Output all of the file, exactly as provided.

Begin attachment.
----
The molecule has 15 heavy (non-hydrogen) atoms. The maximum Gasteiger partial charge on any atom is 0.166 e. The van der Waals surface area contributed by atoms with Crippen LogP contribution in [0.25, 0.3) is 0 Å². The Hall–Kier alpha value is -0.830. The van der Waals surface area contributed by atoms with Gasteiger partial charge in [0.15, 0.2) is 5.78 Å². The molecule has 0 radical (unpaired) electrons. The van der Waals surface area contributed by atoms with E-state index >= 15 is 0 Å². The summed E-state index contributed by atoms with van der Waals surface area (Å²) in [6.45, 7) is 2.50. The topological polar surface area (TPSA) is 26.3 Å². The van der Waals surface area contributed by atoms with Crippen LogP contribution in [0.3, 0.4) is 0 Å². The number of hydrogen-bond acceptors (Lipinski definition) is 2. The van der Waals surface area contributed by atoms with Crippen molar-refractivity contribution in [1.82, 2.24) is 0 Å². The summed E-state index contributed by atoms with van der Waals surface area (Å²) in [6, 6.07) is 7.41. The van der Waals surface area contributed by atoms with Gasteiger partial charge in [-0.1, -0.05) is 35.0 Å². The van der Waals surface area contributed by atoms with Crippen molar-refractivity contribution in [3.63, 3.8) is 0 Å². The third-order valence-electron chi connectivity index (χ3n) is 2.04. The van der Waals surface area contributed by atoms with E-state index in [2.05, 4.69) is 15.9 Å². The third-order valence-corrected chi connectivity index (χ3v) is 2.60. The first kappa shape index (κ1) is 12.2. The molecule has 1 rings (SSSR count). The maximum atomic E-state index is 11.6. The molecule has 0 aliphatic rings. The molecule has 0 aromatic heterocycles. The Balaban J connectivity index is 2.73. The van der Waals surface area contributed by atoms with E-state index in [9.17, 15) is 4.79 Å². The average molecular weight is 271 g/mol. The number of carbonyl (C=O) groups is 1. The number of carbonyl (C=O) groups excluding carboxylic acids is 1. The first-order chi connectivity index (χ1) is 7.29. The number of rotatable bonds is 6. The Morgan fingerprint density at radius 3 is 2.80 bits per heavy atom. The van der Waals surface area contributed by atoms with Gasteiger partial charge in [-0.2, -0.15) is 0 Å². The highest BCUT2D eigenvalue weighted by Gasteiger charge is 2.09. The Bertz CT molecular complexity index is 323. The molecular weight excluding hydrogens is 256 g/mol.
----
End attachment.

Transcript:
The molecule has 15 heavy (non-hydrogen) atoms. The maximum Gasteiger partial charge on any atom is 0.166 e. The van der Waals surface area contributed by atoms with Crippen LogP contribution in [0.25, 0.3) is 0 Å². The Hall–Kier alpha value is -0.830. The van der Waals surface area contributed by atoms with Gasteiger partial charge in [0.15, 0.2) is 5.78 Å². The molecule has 0 radical (unpaired) electrons. The van der Waals surface area contributed by atoms with E-state index >= 15 is 0 Å². The summed E-state index contributed by atoms with van der Waals surface area (Å²) in [6.45, 7) is 2.50. The topological polar surface area (TPSA) is 26.3 Å². The van der Waals surface area contributed by atoms with Crippen LogP contribution in [0.3, 0.4) is 0 Å². The number of hydrogen-bond acceptors (Lipinski definition) is 2. The van der Waals surface area contributed by atoms with Crippen molar-refractivity contribution in [1.82, 2.24) is 0 Å². The summed E-state index contributed by atoms with van der Waals surface area (Å²) in [6, 6.07) is 7.41. The van der Waals surface area contributed by atoms with Gasteiger partial charge in [-0.1, -0.05) is 35.0 Å². The van der Waals surface area contributed by atoms with Crippen molar-refractivity contribution in [3.63, 3.8) is 0 Å². The third-order valence-electron chi connectivity index (χ3n) is 2.04. The van der Waals surface area contributed by atoms with E-state index in [2.05, 4.69) is 15.9 Å². The third-order valence-corrected chi connectivity index (χ3v) is 2.60. The first kappa shape index (κ1) is 12.2. The molecule has 1 rings (SSSR count). The maximum atomic E-state index is 11.6. The molecule has 0 aliphatic rings. The molecule has 0 aromatic heterocycles. The Balaban J connectivity index is 2.73. The van der Waals surface area contributed by atoms with E-state index in [9.17, 15) is 4.79 Å². The average molecular weight is 271 g/mol. The number of carbonyl (C=O) groups is 1. The number of carbonyl (C=O) groups excluding carboxylic acids is 1. The first-order chi connectivity index (χ1) is 7.29. The number of rotatable bonds is 6. The Morgan fingerprint density at radius 3 is 2.80 bits per heavy atom. The van der Waals surface area contributed by atoms with Gasteiger partial charge in [-0.2, -0.15) is 0 Å². The highest BCUT2D eigenvalue weighted by Gasteiger charge is 2.09. The Bertz CT molecular complexity index is 323. The molecular weight excluding hydrogens is 256 g/mol.